44 The assembly gathered together to prepare for battle and to pray and ask for mercy and compassion.

45 Jerusalem was uninhabited, like a wilderness;
    not one of her children came in or went out.
The sanctuary was trampled on,
    and foreigners were in the citadel;
    it was a habitation for Gentiles.
Joy had disappeared from Jacob,
    and the flute and the harp were silent.

46 [h]Thus they assembled and went to Mizpah near Jerusalem, because formerly at Mizpah there was a place of prayer for Israel. 47 That day they fasted and wore sackcloth; they sprinkled ashes on their heads and tore their garments. 48 They unrolled the scroll of the law, to learn about the things for which the Gentiles consulted the images of their idols.[i] 49 They brought with them the priestly garments, the first fruits, and the tithes; and they brought forward the nazirites[j] who had completed the time of their vows. 50 And they cried aloud to Heaven: “What shall we do with these, and where shall we take them? 51 For your sanctuary has been trampled on and profaned, and your priests are in mourning and humbled. 52 Now the Gentiles are gathered together against us to destroy us. You know what they plot against us. 53 How shall we be able to resist them unless you help us?” 54 Then they blew the trumpets and cried out loudly.

55 After this Judas appointed officers for the people, over thousands, over hundreds, over fifties, and over tens. 56 He proclaimed that those who were building houses, or were just married, or were planting vineyards, and those who were afraid, could each return home, according to the law. 57 Then the army moved off, and they camped to the south of Emmaus. 58 Judas said: “Arm yourselves and be brave; in the morning be ready to fight these Gentiles who have assembled against us to destroy us and our sanctuary. 59 It is better for us to die in battle than to witness the evils befalling our nation and our sanctuary. 60 Whatever is willed in heaven will be done.”

Footnotes:

  1. 3:10 Apollonius: the Mysian commander mentioned in 1 Mc 1:29; 2 Mc 5:24.
  2. 3:16 Beth-horon: the famous pass leading up from the coastal plain to the Judean hill country. Here Joshua won an important battle (Jos 10:10–11), and in A.D. 66 a Roman force under Cestius was trapped and massacred.
  3. 3:22 He: out of reverence for God, the author of 1 Maccabees prefers to use the pronoun and other expressions, such as “Heaven,” instead of the divine name. Cf. v. 50.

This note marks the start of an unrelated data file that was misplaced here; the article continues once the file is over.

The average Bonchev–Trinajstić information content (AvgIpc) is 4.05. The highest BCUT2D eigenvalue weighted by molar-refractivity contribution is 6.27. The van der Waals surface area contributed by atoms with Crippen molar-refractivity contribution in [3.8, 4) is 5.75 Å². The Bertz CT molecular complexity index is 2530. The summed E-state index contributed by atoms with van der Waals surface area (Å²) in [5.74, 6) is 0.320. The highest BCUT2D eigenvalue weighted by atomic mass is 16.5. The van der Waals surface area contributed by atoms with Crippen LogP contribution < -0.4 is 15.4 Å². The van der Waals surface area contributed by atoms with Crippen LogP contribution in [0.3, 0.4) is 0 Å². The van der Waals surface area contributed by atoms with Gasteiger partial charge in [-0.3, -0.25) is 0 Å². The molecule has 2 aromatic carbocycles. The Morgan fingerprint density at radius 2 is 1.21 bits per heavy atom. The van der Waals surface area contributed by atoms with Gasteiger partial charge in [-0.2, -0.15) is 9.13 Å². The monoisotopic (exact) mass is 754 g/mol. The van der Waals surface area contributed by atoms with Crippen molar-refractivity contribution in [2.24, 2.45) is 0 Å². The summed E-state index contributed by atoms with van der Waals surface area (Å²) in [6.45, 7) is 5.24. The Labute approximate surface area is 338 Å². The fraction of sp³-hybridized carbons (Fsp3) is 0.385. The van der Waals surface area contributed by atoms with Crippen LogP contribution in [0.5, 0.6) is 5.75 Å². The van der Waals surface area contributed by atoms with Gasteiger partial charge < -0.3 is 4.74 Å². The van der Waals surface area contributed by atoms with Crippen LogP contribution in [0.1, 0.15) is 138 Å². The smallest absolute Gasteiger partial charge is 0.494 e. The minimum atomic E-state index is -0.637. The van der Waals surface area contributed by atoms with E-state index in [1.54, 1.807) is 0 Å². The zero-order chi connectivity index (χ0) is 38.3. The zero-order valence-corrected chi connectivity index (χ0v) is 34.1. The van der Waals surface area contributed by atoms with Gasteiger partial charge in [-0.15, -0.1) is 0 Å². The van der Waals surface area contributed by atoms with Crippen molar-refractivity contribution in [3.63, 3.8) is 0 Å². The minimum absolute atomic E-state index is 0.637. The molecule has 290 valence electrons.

4. 3:24 About eight hundred: the figures given in this book for strength of armies and number of casualties are not always to be taken literally. In accordance with biblical usage, they indicate rather the importance of the battle described or the greatness of the victory.
  5. 3:37 This expedition, in the spring of 165 B.C., resulted in failure; cf. chap. 6.
  6. 3:38 Nicanor: perhaps the leader of another attack against the Jews four years later; he was finally killed by Judas; cf. 7:26–46.
  7. 3:40 Emmaus: probably not the village mentioned in Lk 24:13 but a settlement about twenty miles west of Jerusalem at the edge of the hill country.
  8. 3:46 Mizpah…a place of prayer for Israel: a holy place of great antiquity eight miles north and slightly west of Jerusalem. It was here that Samuel began to judge the Israelites (1 Sm 7:5–11; 10:17).
  9. 3:48 To learn…idols: favorable omens for the coming battle. A contrast is intended between the idol worship of the pagans and the consultation of the word of God by the Jews; cf. 2 Mc 8:23.
  10. 3:49 Nazirites: see note on Nm 6:2–21.
New American Bible (Revised Edition) (NABRE)

Scripture texts, prefaces, introductions, footnotes and cross references used in this work are taken from the New American Bible, revised edition © 2010, 1991, 1986, 1970 Confraternity of Christian Doctrine, Inc., Washington, DC All Rights Reserved. No part of this work may be reproduced or transmitted in any form or by any means, electronic or mechanical, including photocopying, recording, or by any information storage and retrieval system, without permission in writing from the copyright owner.

Ecclesiastes 10 New American Bible (Revised Edition) (NABRE)

Chapter 10

Dead flies corrupt and spoil the perfumer’s oil;
    more weighty than wisdom or wealth is a little folly![a]
The wise heart turns to the right;
    the foolish heart to the left.[b]

Even when walking in the street the fool, lacking understanding, calls everyone a fool.[c]

Should the anger of a ruler burst upon you, do not yield your place; for calmness[d] abates great offenses.

I have seen under the sun another evil, like a mistake that proceeds from a tyrant: a fool put in high position, while the great and the rich sit in lowly places. I have seen slaves on horseback, while princes[e] went on foot like slaves.

Whoever digs a pit may fall into it,
    and whoever breaks through a wall, a snake may bite.
Whoever quarries stones may be hurt by them,
    and whoever chops wood[f] is in danger from it.

10 If the ax becomes dull, and the blade is not sharpened, then effort must be increased. But the advantage of wisdom is success.

11 If the snake bites before it is charmed,
    then there is no advantage in a charmer.[g]
12 Words from the mouth of the wise win favor,
    but the lips of fools consume them.
13 The beginning of their words is folly,
    and the end of their talk is utter madness;
14     yet fools multiply words.
No one knows what is to come,
    for who can tell anyone what will be?
15 The toil of fools wearies them,
    so they do not know even the way to town.

No One Knows What Evil Will Come

16 Woe to you, O land, whose king is a youth,[h]